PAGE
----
With Home Body, Dope Body improves the mixtape-esque approach of their once-swansong Kunk.
Unlocked is essentially a glitch in the matrix in hip hop form, and that's a great thing.
The more direct and tuneful approach King Krule takes on Man Alive! makes it—to my ears—a vast improvement over The Ooz.
Dan Deacon hones his trademark fusion of electro-psychedelia and post-minimalism on Mystic Familiar.
On their sophomore album, Chloe and Halle take a versatile and tasteful approach to contemporary R&B.
Deerhoof's new concept album is as fun as apocalyptic surrealism can be.
The Common Task could be a good gateway to the wonders of post-minimalist math rock.
I Disagree is metal-pop crossover that pans out remarkably well.
Women in Music Pt. III is the Haim sister's most solid set of songs yet.
The Alchemist's versatile production soundtracks some of Gangsta Gibbs' best flows and performances yet on Alfredo.
Ultra Mono is Idles' most sonically and thematically focused album so far, occasionally to a slight fault.
My Agenda is a daring concept album whose greatest sin is leaving the listener desperate for more.
Conway distills the power of Griselda Records on his new album.
More than just an oddity in The Strokes' catalog, The New Abnormal is a return to form after the disappointing Comedown Machine.
The sequel to Quelle Chris and Chris Keys' Innocent Country is one of the rapper's most sobering efforts and continues his winning streak.
Set My Heart on Fire Immediately covers even more aesthetic ground than No Shape did, only occasionally coming across as disjointed.
NO is the most kick-ass Boris has sounded in over a decade.
The emotional potency of Punisher is undeniable.
RTJ4 is a vital soundtrack to our rotten, rotten world.
With Alphaville, Imperial Triumphant upholds its blend of extreme metal and jazz without sounding like a novelty.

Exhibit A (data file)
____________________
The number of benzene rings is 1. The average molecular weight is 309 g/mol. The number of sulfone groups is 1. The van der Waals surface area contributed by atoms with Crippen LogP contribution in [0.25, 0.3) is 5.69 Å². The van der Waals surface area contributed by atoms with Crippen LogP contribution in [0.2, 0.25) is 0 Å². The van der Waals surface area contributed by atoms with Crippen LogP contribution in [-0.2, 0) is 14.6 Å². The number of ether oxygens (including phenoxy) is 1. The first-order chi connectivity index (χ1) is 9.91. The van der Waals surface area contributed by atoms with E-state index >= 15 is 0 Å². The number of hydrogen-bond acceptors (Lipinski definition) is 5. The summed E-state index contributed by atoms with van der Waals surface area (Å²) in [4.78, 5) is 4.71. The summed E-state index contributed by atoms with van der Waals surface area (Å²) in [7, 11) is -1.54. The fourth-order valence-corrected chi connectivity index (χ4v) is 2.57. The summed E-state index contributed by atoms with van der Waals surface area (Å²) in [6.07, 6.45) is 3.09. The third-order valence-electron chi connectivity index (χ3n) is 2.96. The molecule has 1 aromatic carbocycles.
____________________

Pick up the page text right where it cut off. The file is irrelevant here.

HMLTD refreshes and recontextualizes a slew of post-punk sounds on West of Eden.
Purple Moonlight Pages is a thought-provoking self-portrait of the artist formerly known as Milo, as well as just a damn good jazz rap album.
how i'm feeling now is, to date, the most effective musical reflection of life during lockdown.
Shabrang is often a case of less being more and quiet being loud.
With its chilling mix of rap, goth, punk, and noise, God Has Nothing to Do With This has a huge impact for such a concise project.
Circles is the finest musical send-off any Mac Miller fan could have asked for.
The surreal and diaristic Little Dominiques Nosebleed makes for a fantastic introduction to The Koreatown Oddity's work.
Natalia Lafourcade's latest album is a wonderful tribute to the many sounds Mexican folk music has to offer.
Despite a disjointed first act, The Consuming Flame is further proof of Matmos being one of the most ambitious and exciting forces in electronic music.
What Song for Our Daughter lacks in experimentation it more than makes up for with its robust songwriting.
Black Dresses mercilessly kills us with kindness on Peaceful as Hell.
clipping. somehow manages to top last year's There Existed an Addiction to Blood with a second helping of avant-horrorcore bangers.
The power of disco is on full display on What's Your Pleasure.